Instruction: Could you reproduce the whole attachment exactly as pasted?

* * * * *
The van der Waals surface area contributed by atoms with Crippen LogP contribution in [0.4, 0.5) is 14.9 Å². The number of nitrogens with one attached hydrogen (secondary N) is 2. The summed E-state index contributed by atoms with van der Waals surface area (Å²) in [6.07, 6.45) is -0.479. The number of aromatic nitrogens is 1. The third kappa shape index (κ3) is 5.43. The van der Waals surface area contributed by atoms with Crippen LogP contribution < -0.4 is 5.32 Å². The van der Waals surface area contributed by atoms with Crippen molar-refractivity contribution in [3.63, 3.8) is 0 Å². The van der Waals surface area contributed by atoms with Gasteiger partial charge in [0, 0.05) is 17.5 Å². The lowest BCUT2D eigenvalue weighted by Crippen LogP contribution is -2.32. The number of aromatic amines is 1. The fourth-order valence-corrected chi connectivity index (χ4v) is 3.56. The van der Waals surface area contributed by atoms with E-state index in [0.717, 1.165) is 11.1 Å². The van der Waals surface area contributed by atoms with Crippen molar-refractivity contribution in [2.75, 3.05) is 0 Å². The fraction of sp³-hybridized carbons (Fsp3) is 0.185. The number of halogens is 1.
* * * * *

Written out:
The van der Waals surface area contributed by atoms with Crippen LogP contribution in [0.4, 0.5) is 14.9 Å². The number of nitrogens with one attached hydrogen (secondary N) is 2. The summed E-state index contributed by atoms with van der Waals surface area (Å²) in [6.07, 6.45) is -0.479. The number of aromatic nitrogens is 1. The third kappa shape index (κ3) is 5.43. The van der Waals surface area contributed by atoms with Crippen LogP contribution < -0.4 is 5.32 Å². The van der Waals surface area contributed by atoms with Crippen molar-refractivity contribution in [3.63, 3.8) is 0 Å². The van der Waals surface area contributed by atoms with Gasteiger partial charge in [0, 0.05) is 17.5 Å². The lowest BCUT2D eigenvalue weighted by Crippen LogP contribution is -2.32. The number of aromatic amines is 1. The fourth-order valence-corrected chi connectivity index (χ4v) is 3.56. The van der Waals surface area contributed by atoms with E-state index in [0.717, 1.165) is 11.1 Å². The van der Waals surface area contributed by atoms with Crippen molar-refractivity contribution in [2.75, 3.05) is 0 Å². The fraction of sp³-hybridized carbons (Fsp3) is 0.185. The number of halogens is 1.